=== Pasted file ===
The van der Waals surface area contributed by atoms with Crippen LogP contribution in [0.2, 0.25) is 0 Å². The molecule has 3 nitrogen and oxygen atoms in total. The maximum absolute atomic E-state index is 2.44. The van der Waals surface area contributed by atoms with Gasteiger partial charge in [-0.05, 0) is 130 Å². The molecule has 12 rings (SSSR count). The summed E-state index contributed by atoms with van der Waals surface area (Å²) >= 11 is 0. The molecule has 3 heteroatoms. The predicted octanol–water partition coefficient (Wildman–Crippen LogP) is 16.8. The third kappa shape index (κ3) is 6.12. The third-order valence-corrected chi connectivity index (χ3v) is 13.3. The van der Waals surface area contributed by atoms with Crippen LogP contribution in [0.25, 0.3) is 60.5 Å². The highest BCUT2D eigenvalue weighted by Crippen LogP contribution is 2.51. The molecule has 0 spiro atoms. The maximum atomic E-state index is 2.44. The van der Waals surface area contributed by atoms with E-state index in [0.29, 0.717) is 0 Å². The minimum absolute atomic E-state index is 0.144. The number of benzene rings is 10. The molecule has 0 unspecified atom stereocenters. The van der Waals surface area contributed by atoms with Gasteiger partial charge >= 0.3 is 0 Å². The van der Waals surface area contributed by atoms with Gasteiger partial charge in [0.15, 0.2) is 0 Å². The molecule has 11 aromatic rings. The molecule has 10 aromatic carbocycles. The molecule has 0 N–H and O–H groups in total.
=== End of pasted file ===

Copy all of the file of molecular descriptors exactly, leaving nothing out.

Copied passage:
The van der Waals surface area contributed by atoms with Crippen LogP contribution in [0.2, 0.25) is 0 Å². The molecule has 3 nitrogen and oxygen atoms in total. The maximum absolute atomic E-state index is 2.44. The van der Waals surface area contributed by atoms with Gasteiger partial charge in [-0.05, 0) is 130 Å². The molecule has 12 rings (SSSR count). The summed E-state index contributed by atoms with van der Waals surface area (Å²) >= 11 is 0. The molecule has 3 heteroatoms. The predicted octanol–water partition coefficient (Wildman–Crippen LogP) is 16.8. The third kappa shape index (κ3) is 6.12. The third-order valence-corrected chi connectivity index (χ3v) is 13.3. The van der Waals surface area contributed by atoms with Crippen LogP contribution in [0.25, 0.3) is 60.5 Å². The highest BCUT2D eigenvalue weighted by Crippen LogP contribution is 2.51. The molecule has 0 spiro atoms. The maximum atomic E-state index is 2.44. The van der Waals surface area contributed by atoms with E-state index in [0.29, 0.717) is 0 Å². The minimum absolute atomic E-state index is 0.144. The number of benzene rings is 10. The molecule has 0 unspecified atom stereocenters. The van der Waals surface area contributed by atoms with Gasteiger partial charge >= 0.3 is 0 Å². The van der Waals surface area contributed by atoms with Gasteiger partial charge in [0.15, 0.2) is 0 Å². The molecule has 11 aromatic rings. The molecule has 10 aromatic carbocycles. The molecule has 0 N–H and O–H groups in total.